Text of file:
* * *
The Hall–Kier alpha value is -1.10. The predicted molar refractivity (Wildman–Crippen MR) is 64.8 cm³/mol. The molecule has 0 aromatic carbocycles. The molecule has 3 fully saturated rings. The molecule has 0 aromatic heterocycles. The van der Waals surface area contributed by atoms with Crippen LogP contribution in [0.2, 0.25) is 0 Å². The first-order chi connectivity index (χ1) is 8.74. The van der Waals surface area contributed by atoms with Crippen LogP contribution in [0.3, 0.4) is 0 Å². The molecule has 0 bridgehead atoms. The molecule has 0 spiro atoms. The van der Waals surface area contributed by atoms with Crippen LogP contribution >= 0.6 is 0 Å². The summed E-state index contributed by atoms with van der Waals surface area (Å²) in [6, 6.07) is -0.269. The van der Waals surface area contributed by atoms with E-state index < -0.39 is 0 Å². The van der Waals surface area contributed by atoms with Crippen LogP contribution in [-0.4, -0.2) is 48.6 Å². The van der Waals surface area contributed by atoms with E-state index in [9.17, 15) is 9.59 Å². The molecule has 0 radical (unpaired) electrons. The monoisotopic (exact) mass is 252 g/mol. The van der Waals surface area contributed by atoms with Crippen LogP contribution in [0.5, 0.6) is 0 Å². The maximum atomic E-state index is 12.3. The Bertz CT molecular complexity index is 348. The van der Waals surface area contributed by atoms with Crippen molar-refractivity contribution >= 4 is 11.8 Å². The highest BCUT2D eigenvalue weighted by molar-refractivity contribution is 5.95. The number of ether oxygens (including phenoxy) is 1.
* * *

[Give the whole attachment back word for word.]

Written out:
The Hall–Kier alpha value is -1.10. The predicted molar refractivity (Wildman–Crippen MR) is 64.8 cm³/mol. The molecule has 0 aromatic carbocycles. The molecule has 3 fully saturated rings. The molecule has 0 aromatic heterocycles. The van der Waals surface area contributed by atoms with Crippen LogP contribution in [0.2, 0.25) is 0 Å². The first-order chi connectivity index (χ1) is 8.74. The van der Waals surface area contributed by atoms with Crippen LogP contribution in [0.3, 0.4) is 0 Å². The molecule has 0 bridgehead atoms. The molecule has 0 spiro atoms. The van der Waals surface area contributed by atoms with Crippen LogP contribution >= 0.6 is 0 Å². The summed E-state index contributed by atoms with van der Waals surface area (Å²) in [6, 6.07) is -0.269. The van der Waals surface area contributed by atoms with E-state index < -0.39 is 0 Å². The van der Waals surface area contributed by atoms with Crippen LogP contribution in [-0.4, -0.2) is 48.6 Å². The van der Waals surface area contributed by atoms with E-state index in [9.17, 15) is 9.59 Å². The molecule has 0 radical (unpaired) electrons. The monoisotopic (exact) mass is 252 g/mol. The van der Waals surface area contributed by atoms with Crippen LogP contribution in [0.5, 0.6) is 0 Å². The maximum atomic E-state index is 12.3. The Bertz CT molecular complexity index is 348. The van der Waals surface area contributed by atoms with Crippen molar-refractivity contribution >= 4 is 11.8 Å². The highest BCUT2D eigenvalue weighted by molar-refractivity contribution is 5.95. The number of ether oxygens (including phenoxy) is 1.